The spring and summer months bring challenges to harbour authorities in many forms, not least the increase in leisure activities taking place. This increase in activity may lead to more frequent breaches of the byelaws and directions a harbour authority has in place. Thereby affecting safety of navigation.
The Port Marine Safety Code ("PMSC") applies to all Statutory Harbour Authorities in the UK. It does not in itself create new legal obligations. However, failure to comply with the PMSC, can make it difficult to demonstrate ''best practice'' and lead to prosecutions being brought by the Health and Safety Executive ("HSE") or the Maritime and Coastguard Agency ("MCA") under their existing legal powers.
The PMSC Guide to Good Practice on Port Marine Operations (March 2015) requires that all legislation, including byelaws and directions, should be reviewed on a regular basis, preferably annually, to ensure that it remains fit for purpose in changing circumstances. In addition, it states at paragraph 1.21 that:
"Byelaws and directions adopted in order to manage identified marine risks must be backed by an appropriate policy on enforcement; and that each authority should have a clear policy on prosecution, which is consistent with the safety assessment on which its directions are based."
Harbour authorities should then bring prosecutions in line with their enforcement policy.
Most harbour authorities have very good safety records in their harbours and virtually all, take safety of navigation very seriously. However, not all harbour authorities are experienced at bringing prosecutions. This may simply be because there have been no recent incidents which have been serious enough to meet the ''pubic interest'' test for bringing a prosecution. Lack of experience can make the prospect of bringing a prosecution daunting. However, it need not be. The process is relatively simple as long as all of the relevant information is correctly collected at the time of the incident.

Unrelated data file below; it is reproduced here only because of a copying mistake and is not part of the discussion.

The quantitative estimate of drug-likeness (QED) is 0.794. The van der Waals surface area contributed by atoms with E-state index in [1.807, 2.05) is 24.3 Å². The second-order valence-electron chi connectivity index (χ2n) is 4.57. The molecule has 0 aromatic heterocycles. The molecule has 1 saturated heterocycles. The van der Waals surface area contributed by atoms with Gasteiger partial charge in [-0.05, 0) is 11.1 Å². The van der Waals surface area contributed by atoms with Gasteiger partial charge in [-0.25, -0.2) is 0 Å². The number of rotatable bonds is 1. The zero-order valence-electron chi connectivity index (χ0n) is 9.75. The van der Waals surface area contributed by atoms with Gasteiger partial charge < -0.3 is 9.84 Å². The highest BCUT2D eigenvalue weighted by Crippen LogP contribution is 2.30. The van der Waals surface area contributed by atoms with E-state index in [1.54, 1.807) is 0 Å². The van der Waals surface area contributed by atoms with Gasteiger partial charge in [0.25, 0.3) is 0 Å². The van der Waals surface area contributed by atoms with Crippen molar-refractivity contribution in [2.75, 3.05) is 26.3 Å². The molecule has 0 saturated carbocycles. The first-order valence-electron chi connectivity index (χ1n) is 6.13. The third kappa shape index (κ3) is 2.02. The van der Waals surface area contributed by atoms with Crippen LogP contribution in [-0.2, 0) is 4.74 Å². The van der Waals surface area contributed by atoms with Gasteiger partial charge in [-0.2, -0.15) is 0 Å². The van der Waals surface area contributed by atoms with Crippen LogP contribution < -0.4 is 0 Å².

Attending a short training course, specifically tailored to the individual harbour authority's statutory harbour powers and existing byelaws and directions, can be a very good way of increasing the confidence of harbour staff who will act as enforcement agents. It is also likely to increase the chances of bringing a successful prosecution as harbour staff will have an increased understanding of the information they are required to collect at the time of an incident and how to conduct interviews under caution.
Ashfords provide a full enforcement and regulatory offering to harbour authorities, including providing enforcement training; carrying out byelaw (and statutory harbour power) reviews and updates, assisting with obtaining powers of general or harbour direction and the subsequent exercise of these powers, dealing with the regulatory aftermath of any incidents (MCA, HSE, Environmental and Personal Injury) and we can prosecute at reasonable cost with a decent prospect of costs recovery.
This article has been written by Lara Moore and Jeremy Asher.